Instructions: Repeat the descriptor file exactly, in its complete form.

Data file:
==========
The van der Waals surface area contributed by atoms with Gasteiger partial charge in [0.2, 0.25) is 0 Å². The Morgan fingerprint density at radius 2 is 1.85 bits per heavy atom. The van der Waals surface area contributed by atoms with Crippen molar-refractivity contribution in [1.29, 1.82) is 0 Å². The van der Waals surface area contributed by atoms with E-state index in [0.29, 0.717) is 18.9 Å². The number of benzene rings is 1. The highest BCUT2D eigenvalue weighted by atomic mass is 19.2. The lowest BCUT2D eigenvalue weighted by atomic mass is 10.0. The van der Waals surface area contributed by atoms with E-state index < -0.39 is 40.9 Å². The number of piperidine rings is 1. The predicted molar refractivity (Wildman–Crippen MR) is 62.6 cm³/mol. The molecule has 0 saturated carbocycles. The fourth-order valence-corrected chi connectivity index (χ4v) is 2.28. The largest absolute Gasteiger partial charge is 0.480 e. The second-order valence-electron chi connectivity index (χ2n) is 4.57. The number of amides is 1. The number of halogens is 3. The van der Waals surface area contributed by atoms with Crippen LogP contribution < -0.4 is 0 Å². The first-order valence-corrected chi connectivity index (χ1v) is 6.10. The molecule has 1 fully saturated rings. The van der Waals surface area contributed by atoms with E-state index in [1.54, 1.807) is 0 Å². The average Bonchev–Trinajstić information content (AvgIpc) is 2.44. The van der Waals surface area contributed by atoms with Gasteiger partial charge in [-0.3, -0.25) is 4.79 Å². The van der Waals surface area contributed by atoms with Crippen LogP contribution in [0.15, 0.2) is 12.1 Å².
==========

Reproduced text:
The van der Waals surface area contributed by atoms with Gasteiger partial charge in [0.2, 0.25) is 0 Å². The Morgan fingerprint density at radius 2 is 1.85 bits per heavy atom. The van der Waals surface area contributed by atoms with Crippen molar-refractivity contribution in [1.29, 1.82) is 0 Å². The van der Waals surface area contributed by atoms with E-state index in [0.29, 0.717) is 18.9 Å². The number of benzene rings is 1. The highest BCUT2D eigenvalue weighted by atomic mass is 19.2. The lowest BCUT2D eigenvalue weighted by atomic mass is 10.0. The van der Waals surface area contributed by atoms with E-state index < -0.39 is 40.9 Å². The number of piperidine rings is 1. The predicted molar refractivity (Wildman–Crippen MR) is 62.6 cm³/mol. The molecule has 0 saturated carbocycles. The fourth-order valence-corrected chi connectivity index (χ4v) is 2.28. The largest absolute Gasteiger partial charge is 0.480 e. The second-order valence-electron chi connectivity index (χ2n) is 4.57. The number of amides is 1. The number of halogens is 3. The van der Waals surface area contributed by atoms with Crippen LogP contribution < -0.4 is 0 Å². The first-order valence-corrected chi connectivity index (χ1v) is 6.10. The molecule has 1 fully saturated rings. The van der Waals surface area contributed by atoms with E-state index in [1.54, 1.807) is 0 Å². The average Bonchev–Trinajstić information content (AvgIpc) is 2.44. The van der Waals surface area contributed by atoms with Gasteiger partial charge in [-0.3, -0.25) is 4.79 Å². The van der Waals surface area contributed by atoms with Crippen LogP contribution in [0.15, 0.2) is 12.1 Å².